Liquor vs. Liqueur: What's the Difference?

Besides the spelling, here’s what distinguishes these two similar alcohols.

two old fashioned cocktails on a dark surface

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Liquor and Liqueur — two words referencing cocktail ingredients that are frustratingly similar in spelling and pronunciation, yet mean very different things. Yes, they are both distilled products, meaning they contain alcohol, but they are far from interchangeable.

Perhaps even more confusing, liqueurs are a type of liquor, but liquor is not a liqueur. The biggest differentials between the two are ABV (alcohol by volume), flavor, and sugar, though the fermentation process can also play a role in distinguishing between these two very different classes of spirits.

What Is Liquor?

Liquor is the base of any cocktail. It's the name for hard alcohol as a whole. It's the gin in your martini; the bourbon in your old fashioned. Also referred to as spirits, liquors are made by fermenting grains or other plants into a potent, alcoholic drink. They are much higher in ABV compared to liqueurs, typically weighing in between 40 percent (80 proof) and 55 percent (110 proof) — though there are some (especially “cask-strength” products) that prove even higher. That said, in truth, anything with a higher ABV than wine or beer can be called liquor.

Liquor is not flavored and has zero (to next-to-zero added sugar). Even if flavored vodka is all the rage, it won't taste sweet, as the flavor is added through steeping after the distilling process has completed.

Broadly, liquor falls in one of six categories: vodka, gin, tequila, rum, brandy, and whiskey. These spirits can be used as the main ingredient in a cocktail or enjoyed on their own — slowly or downed quickly, as in a shot.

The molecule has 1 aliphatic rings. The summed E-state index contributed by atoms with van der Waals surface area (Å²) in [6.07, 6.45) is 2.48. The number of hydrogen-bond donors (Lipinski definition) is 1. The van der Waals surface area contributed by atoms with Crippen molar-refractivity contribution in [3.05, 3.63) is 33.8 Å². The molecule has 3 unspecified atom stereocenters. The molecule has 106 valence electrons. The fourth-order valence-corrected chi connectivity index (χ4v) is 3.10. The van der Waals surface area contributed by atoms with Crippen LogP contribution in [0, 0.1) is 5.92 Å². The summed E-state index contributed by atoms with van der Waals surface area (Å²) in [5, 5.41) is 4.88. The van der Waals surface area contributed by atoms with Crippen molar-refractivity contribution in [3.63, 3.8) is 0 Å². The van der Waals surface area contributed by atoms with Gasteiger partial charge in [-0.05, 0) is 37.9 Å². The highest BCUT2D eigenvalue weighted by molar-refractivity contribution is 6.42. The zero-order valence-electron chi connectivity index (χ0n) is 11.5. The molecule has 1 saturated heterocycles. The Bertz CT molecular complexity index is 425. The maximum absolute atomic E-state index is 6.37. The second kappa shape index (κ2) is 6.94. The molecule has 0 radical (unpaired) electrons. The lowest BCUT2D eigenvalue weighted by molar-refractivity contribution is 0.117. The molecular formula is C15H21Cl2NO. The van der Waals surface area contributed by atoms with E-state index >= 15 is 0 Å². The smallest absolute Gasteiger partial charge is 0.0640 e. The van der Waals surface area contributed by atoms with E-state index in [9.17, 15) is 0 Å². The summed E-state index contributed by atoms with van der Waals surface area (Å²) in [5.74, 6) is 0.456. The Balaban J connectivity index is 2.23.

What is Liqueur?

As previously mentioned, liqueurs are a type of liquor because they are also distilled spirits. But unlike liquor, liqueurs are sweetened and boast the additions of flavors, extracts, etc. They are good to enjoy on their own (neat, chilled, or on the rocks), but are especially useful in the creation of cocktails. Their various flavor components enhance drinks and make them unique.

While liquor provides the base of a cocktail, liqueurs provide layers, balance, nuance, and distinction. For example, a Last Word (gin, maraschino, Green Chartreuse, and lime juice) without liqueur is just gin and lime juice.

Liqueurs tend to be a lower ABV than liquor, most typically falling in the 15–35 percent range (30-70 proof) and are sometimes referred to as "cordials." Like liquor, Liqueurs are often categorized. The most typical ones are fruit, herbal, cream, crème, coffee, nut, amaro, and schnapps.

Some of the most recognizable bottles in each category are:

  • Fruit: Maraschino, Chambord, Cointreau
  • Herbal: Chartreuse, Herbsaint, Bénédictine, Jägermeister, Galliano
  • Cream: Baileys, RumChata
  • Crème: Crème de Violette, Crème Yvette, Crème de Cassis, Crème de Menthe, Crème de Cacao
  • Coffee: Kahlúa, Mr. Black, St. George Spirits NOLA
  • Nut: Amaretto, Frangelico
  • Amaro: Campari, Cynar
  • Schnapps: Peppermint, Peach

The Take Away

Liquor and liqueurs work together to make delicious drinks and balance out your home bar. Either one can be enjoyed on its own, depending on the potency you'd prefer, and the combinations for cocktails are endless. Knowing the differences and what each type brings to the glass is important (and intriguing), but having both is essential.

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